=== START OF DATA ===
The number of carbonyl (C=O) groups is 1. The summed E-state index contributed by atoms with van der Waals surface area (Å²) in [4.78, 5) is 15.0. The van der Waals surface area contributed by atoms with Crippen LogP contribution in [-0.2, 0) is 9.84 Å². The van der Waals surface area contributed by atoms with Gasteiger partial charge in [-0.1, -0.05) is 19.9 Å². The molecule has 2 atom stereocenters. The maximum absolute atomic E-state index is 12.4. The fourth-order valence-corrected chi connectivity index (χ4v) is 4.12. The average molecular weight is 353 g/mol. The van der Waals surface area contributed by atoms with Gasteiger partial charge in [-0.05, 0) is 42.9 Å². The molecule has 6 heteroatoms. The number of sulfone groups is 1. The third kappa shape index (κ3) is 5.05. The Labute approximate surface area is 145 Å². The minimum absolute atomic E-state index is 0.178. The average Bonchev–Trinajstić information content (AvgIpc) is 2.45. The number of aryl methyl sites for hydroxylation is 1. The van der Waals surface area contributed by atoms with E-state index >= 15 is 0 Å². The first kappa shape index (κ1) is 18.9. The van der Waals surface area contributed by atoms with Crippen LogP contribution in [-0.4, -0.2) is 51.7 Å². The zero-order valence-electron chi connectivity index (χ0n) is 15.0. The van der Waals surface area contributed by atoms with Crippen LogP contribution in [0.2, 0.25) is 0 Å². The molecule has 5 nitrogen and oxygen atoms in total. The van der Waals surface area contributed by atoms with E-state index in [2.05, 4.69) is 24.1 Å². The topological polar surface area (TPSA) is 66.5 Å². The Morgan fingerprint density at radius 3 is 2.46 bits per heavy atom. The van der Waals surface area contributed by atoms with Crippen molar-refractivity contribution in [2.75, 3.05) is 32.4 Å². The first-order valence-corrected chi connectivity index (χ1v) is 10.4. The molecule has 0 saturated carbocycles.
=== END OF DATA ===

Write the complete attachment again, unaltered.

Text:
The number of carbonyl (C=O) groups is 1. The summed E-state index contributed by atoms with van der Waals surface area (Å²) in [4.78, 5) is 15.0. The van der Waals surface area contributed by atoms with Crippen LogP contribution in [-0.2, 0) is 9.84 Å². The van der Waals surface area contributed by atoms with Gasteiger partial charge in [-0.1, -0.05) is 19.9 Å². The molecule has 2 atom stereocenters. The maximum absolute atomic E-state index is 12.4. The fourth-order valence-corrected chi connectivity index (χ4v) is 4.12. The average molecular weight is 353 g/mol. The van der Waals surface area contributed by atoms with Gasteiger partial charge in [-0.05, 0) is 42.9 Å². The molecule has 6 heteroatoms. The number of sulfone groups is 1. The third kappa shape index (κ3) is 5.05. The Labute approximate surface area is 145 Å². The minimum absolute atomic E-state index is 0.178. The average Bonchev–Trinajstić information content (AvgIpc) is 2.45. The number of aryl methyl sites for hydroxylation is 1. The van der Waals surface area contributed by atoms with E-state index >= 15 is 0 Å². The first kappa shape index (κ1) is 18.9. The van der Waals surface area contributed by atoms with Crippen LogP contribution in [-0.4, -0.2) is 51.7 Å². The zero-order valence-electron chi connectivity index (χ0n) is 15.0. The van der Waals surface area contributed by atoms with Crippen LogP contribution in [0.2, 0.25) is 0 Å². The molecule has 5 nitrogen and oxygen atoms in total. The van der Waals surface area contributed by atoms with E-state index in [2.05, 4.69) is 24.1 Å². The topological polar surface area (TPSA) is 66.5 Å². The Morgan fingerprint density at radius 3 is 2.46 bits per heavy atom. The van der Waals surface area contributed by atoms with Crippen molar-refractivity contribution in [2.75, 3.05) is 32.4 Å². The first-order valence-corrected chi connectivity index (χ1v) is 10.4. The molecule has 0 saturated carbocycles.